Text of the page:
The Vampires of Venice
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This week's episode sees the Doctor, Amy and Rory arrive in 1580 Venice to battle what, at first, seems to be plain old Vampires. The episode was written by Toby Whithouse; the series creator of popular Vampire/Werewolf/Ghost BBC3 drama/comedy "Being Human". This is his second time writing for Doctor Who, the first being "School Reunion" way back in season 2. That episode stared Buffy's Anthony Head. So 'Vampires' aren't exactly unknown territory for this man. Surely he should be able to whittle out a good Vampire plot set against the 16th Venice backdrop? Right?
"I don't think that's a good idea do you, I'm a Time Lord and you're a big fish.... think of the children."
The episode starts off fairly well. The scene is set in Venice where a Venetian man begs the queen (of 'the House of Calvierri') to admit his daughter into her school. He can't afford to educate her alone. The Queen, played excellently throughout by Helen McCrory, fulfils his request and, much the man's dismay, immediately takes her from him. The price for him is they break all contact, never to know each other again. We then cut to "present day", or to put it more clearly (this is Doctor Who) it's the night before Amy's wedding. Rory (Amy's fiancé who was introduced in the first episode – in case his dullness forced him from your memory) is having a cliché stag do, complete with oversized stripper cake. Only it's not a stripper who pops out, it's the Doctor. Cue the disappointed Stag do attendee's and a stripper left outside in the cold. The Doctor convinces Rory to come with him and Amy on a trip. It's his Wedding present to them, to try and smooth over the whole 'kissing thing' between himself and Amy. They can go anywhere they like, the Doctor chooses Venice.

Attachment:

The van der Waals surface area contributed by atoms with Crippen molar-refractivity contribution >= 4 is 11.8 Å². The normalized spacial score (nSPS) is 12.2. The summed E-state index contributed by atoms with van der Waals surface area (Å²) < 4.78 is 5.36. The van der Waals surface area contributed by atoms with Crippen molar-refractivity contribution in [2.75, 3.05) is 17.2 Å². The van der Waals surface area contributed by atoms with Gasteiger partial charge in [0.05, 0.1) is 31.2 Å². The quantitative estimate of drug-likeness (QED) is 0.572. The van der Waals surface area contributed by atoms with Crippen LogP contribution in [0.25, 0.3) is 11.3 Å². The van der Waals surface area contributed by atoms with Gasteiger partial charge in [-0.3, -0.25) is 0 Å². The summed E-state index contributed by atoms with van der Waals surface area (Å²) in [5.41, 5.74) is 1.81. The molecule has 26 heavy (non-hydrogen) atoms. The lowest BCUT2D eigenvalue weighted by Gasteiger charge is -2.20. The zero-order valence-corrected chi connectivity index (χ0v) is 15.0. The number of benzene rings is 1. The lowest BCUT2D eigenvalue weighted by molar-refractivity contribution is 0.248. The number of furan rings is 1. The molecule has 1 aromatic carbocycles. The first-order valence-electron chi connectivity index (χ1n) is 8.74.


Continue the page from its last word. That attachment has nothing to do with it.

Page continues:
This opening examples one the better aspects of this episode, the witty dialogue. The scene in the Tardis is where Matt Smith really goes to town with Whithouse's script. The Doctor is playful, darting from serious to great one liners, all the time poking fun at Rory but without being mean spirited about it. Amy joins in with the sarcasm, enjoying every minute of it. You can see why she was happy to stray from dull Rory. The Doctor and Amy are Mickey and Mallory Knox to Rory's pesky, 'rule ridden' society.
Upon arrival in ye olde Venice they briefly look around and the Doctor imparts a short history lesson on Rory and Amy. Then, across the water, they spot a group of veiled girls making their way into the palace. The man, whom we met in the first scene, stops the girls to get the attention of his daughter, who is one of the party. They all hiss at the man with oddly sharp teeth and scare him off. The Doctor's mind ticks into gear at seeing this brief exchange and he rightly senses trouble in the air. So the Doctor, Amy and Rory split up and head into city to meddle and potentially solve a mystery.
The Doctor catches up with the Venetian man (Guido) and after getting the low-down on events, gets Guido's help to gain access to the palace. Meanwhile Amy and Rory enjoy some sightseeing, but that gets cut short after they hear a scream nearby. They investigate and interrupt a Vampire (the Queen's son) sucking a woman's neck. He hisses off, Amy tries to give chase after him but loses him down what looks like a dead end. After regrouping they quickly discover that these Vampires aren't actually Vampires and the Queen has other plans. Plans which are a little worn out in Doctor Who of late, an Alien race wants to take over the Earth and make it habitable for it's own species.
I'm okay with that basic premise, if done well the classic Alien invasion story is fine. But I don't see that it's needed almost every single week on the show. Why couldn't these beasties just be Vampires? Shoehorning in a twist to this episode means the result is not that great. Compared, as it shall be, to the last two parter it was a bit of a mess. The problem wasn't just not the hackneyed plot though, it was the execution of that hackneyed plot. It was riddled with plot holes and dead ends. Where did the did tidal wave go to? How did Amy's mirror reflect sunlight when it was specifically over-cast where they were? I could go on picking at it, but I won't give the story more time than the writer did. It was badly thought out and the ending fell completely flat.
However it wasn't a total bust, the witty dialogue, great one liners and solid acting from the likes of the Queen (Helen McCrory) and Guido (Lucian Msamati), not to mention Matt Smith's continuing great work as the Doctor, made a sloppy episode, watch-able.
Next week brings a very interesting premise. Guest staring Toby Jones, the Doctor, Amy and Rory are presented with two different realities and they have to decide which is the real one. If they don't choose wisely there'll be grave consequences.